One of the worst major office markets in the US is San Francisco, with a record vacancy rate of nearly 33% in the first quarter and counting. In the years 2022 and 2023 there have not yet been any sales or foreclosures. The last sale was in 2021, PG&E sold its 1.6 million sf headquarters complex to developer Hines for $800 million.

But that was in 2021, when the Fed was still QEing and pushing interest rates close to 0%. Those were the crazy days of consensual hallucinations. Everything has changed since then.

So now there have been two massive defaults in San Francisco: PIMCO’s Columbia Property Trust has defaulted on the debt of the 201 California St. and 650 California St. office towers in the Financial District.

Lenders certainly don’t want to end up with these towers as there are already towers for sale within a few blocks on California Street.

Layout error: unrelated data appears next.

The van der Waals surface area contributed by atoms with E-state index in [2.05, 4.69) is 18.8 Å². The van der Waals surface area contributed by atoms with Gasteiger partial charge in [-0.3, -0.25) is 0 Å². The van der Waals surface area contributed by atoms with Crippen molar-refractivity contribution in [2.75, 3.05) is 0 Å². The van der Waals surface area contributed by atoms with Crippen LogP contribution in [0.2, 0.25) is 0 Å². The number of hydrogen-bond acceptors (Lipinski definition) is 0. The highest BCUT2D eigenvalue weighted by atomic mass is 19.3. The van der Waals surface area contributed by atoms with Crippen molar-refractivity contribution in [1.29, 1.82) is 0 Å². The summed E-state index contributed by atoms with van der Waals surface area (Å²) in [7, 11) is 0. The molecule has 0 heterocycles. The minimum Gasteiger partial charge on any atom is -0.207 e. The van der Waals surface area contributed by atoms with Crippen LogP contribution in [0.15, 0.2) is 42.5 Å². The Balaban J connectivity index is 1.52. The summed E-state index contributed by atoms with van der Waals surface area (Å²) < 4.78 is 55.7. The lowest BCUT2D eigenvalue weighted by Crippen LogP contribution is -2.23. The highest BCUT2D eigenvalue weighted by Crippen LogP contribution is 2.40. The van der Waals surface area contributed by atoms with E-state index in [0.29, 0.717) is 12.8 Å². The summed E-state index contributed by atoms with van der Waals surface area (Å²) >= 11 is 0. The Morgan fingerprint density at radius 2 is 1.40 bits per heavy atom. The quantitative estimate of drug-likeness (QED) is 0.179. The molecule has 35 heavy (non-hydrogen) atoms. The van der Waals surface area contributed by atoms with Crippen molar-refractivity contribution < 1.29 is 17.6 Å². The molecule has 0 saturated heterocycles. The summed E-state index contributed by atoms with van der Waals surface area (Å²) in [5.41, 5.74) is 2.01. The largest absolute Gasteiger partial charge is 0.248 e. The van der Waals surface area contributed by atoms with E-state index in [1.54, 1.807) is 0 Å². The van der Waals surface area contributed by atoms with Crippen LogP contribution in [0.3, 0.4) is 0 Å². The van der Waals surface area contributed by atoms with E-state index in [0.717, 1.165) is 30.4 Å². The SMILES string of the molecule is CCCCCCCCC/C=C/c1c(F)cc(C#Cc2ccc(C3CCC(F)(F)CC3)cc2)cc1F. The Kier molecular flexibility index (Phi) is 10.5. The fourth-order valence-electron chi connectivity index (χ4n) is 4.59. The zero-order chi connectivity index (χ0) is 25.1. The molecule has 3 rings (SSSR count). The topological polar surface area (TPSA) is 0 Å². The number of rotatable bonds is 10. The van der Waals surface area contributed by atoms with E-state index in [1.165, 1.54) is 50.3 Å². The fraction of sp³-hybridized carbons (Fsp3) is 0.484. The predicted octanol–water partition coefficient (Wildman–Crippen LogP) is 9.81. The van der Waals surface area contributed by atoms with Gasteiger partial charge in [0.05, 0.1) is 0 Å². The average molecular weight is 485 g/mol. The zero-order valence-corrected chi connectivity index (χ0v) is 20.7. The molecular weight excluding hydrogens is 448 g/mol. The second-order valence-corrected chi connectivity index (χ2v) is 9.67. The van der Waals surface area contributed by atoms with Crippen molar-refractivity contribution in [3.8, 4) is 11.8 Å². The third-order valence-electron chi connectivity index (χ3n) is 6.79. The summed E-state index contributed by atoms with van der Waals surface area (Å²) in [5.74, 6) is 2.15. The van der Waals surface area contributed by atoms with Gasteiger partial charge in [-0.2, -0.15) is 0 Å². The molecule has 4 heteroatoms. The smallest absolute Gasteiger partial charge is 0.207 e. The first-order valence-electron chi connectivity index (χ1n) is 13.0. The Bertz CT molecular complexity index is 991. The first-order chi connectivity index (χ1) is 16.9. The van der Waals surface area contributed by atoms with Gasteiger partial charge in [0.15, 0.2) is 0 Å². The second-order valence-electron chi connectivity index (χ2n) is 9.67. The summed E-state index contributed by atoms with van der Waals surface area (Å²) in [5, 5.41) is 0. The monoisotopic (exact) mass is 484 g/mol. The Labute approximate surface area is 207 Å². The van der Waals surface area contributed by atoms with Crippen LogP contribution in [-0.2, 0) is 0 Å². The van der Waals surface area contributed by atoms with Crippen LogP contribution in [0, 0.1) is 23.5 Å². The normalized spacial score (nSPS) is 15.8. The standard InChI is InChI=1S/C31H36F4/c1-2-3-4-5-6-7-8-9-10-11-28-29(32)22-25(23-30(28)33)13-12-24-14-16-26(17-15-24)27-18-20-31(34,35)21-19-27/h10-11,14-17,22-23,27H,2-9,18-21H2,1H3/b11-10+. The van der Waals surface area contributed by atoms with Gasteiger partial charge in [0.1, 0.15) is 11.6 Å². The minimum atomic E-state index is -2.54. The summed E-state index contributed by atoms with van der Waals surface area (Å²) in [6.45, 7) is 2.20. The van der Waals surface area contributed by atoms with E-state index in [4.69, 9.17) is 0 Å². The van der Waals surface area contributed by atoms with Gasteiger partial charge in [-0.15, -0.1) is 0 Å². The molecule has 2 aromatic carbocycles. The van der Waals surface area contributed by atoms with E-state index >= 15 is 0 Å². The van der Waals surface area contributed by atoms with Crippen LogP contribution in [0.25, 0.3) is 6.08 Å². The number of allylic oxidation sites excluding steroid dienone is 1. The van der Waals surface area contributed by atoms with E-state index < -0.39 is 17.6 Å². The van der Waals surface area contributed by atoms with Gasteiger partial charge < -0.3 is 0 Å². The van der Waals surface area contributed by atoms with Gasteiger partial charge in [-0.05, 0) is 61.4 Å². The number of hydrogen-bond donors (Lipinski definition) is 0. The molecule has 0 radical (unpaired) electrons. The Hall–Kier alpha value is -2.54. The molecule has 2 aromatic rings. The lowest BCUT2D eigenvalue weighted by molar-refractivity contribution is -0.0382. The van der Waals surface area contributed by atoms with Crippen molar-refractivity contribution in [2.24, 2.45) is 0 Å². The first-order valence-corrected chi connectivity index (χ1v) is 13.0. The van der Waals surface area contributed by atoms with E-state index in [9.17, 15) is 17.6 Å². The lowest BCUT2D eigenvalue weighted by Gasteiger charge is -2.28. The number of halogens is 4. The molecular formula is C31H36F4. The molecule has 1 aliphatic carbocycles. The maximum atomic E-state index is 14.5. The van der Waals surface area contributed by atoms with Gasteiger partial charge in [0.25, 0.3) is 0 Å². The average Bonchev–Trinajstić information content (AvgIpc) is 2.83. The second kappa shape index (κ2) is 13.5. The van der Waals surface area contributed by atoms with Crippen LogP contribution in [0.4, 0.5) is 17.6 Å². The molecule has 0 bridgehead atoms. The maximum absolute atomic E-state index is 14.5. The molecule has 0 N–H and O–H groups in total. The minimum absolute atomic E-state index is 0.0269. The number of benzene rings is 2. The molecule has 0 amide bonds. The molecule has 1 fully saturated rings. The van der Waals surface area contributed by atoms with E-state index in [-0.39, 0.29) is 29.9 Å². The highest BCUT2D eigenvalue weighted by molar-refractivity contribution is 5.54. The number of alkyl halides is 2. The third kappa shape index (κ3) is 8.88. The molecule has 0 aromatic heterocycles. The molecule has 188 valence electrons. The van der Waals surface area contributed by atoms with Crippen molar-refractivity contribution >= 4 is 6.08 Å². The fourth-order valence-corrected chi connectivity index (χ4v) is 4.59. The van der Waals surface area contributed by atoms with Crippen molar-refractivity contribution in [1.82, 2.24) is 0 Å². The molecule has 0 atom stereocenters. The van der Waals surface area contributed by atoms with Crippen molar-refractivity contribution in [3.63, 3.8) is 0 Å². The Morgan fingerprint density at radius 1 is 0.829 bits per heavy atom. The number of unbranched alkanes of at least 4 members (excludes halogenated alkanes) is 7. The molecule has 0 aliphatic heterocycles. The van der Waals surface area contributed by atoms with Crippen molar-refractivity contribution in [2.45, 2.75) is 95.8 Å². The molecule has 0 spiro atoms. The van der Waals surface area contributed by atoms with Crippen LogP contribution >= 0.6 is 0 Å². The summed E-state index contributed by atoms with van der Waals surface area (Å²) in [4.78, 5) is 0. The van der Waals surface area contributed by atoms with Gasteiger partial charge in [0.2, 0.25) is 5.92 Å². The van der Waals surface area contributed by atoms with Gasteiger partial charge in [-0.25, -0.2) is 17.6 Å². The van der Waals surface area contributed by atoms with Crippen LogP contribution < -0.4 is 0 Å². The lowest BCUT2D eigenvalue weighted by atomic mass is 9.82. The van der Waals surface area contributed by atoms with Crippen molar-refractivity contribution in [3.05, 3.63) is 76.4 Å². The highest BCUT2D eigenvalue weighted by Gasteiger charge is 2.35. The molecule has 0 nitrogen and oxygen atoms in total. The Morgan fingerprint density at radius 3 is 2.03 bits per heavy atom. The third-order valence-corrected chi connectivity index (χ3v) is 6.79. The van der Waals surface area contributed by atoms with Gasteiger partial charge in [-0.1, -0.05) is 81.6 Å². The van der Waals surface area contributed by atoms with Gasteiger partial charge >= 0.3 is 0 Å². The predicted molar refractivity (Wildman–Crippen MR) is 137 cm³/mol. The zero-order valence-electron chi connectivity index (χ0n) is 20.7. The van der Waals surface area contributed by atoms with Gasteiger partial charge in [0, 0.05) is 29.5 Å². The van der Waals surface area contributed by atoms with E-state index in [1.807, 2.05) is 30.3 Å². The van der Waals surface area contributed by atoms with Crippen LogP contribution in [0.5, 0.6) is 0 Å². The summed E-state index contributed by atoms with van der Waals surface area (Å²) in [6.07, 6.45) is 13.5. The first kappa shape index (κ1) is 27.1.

Union Bank is trying to sell its headquarters at 350 California and lease back part of it. The tower originally went up for sale last year for $250 million. Union Bank subsequently delisted it and relisted it in February at a 52% discount to $120 million.

And Wells Fargo tried to sell its 550 California Tower in 2022 for $160 million. It withdrew the listing and will try again in 2023. This time it could market the tower at a 67% discount off the original list price, which would cost around $53 million, according to the San Francisco Business Times.

At this point nobody knows what anything is worth. There have been no transactions since the end of the free money era. But with Wells Fargo (-67%) and Union Bank (-52%) cutting prices on their towers, a sense of reality seems to be setting in.

The older towers, from around the 1980s, have the biggest problems.

Houston used to be the worst major office market in the US, with a vacancy rate hovering around 30% for years. Now San Francisco has shot past Houston in spectacular fashion.

And yet new towers were and are being built in both cities. And what ultimately happens is that when the lease expires, companies move out of their old quarters and into the newest and best building, while downsizing, lowering their rents, and leaving the old office towers vacant—the infamous “flight to quality.” “. “, which sinks old office towers. It’s the old office towers that get into trouble, not the new ones.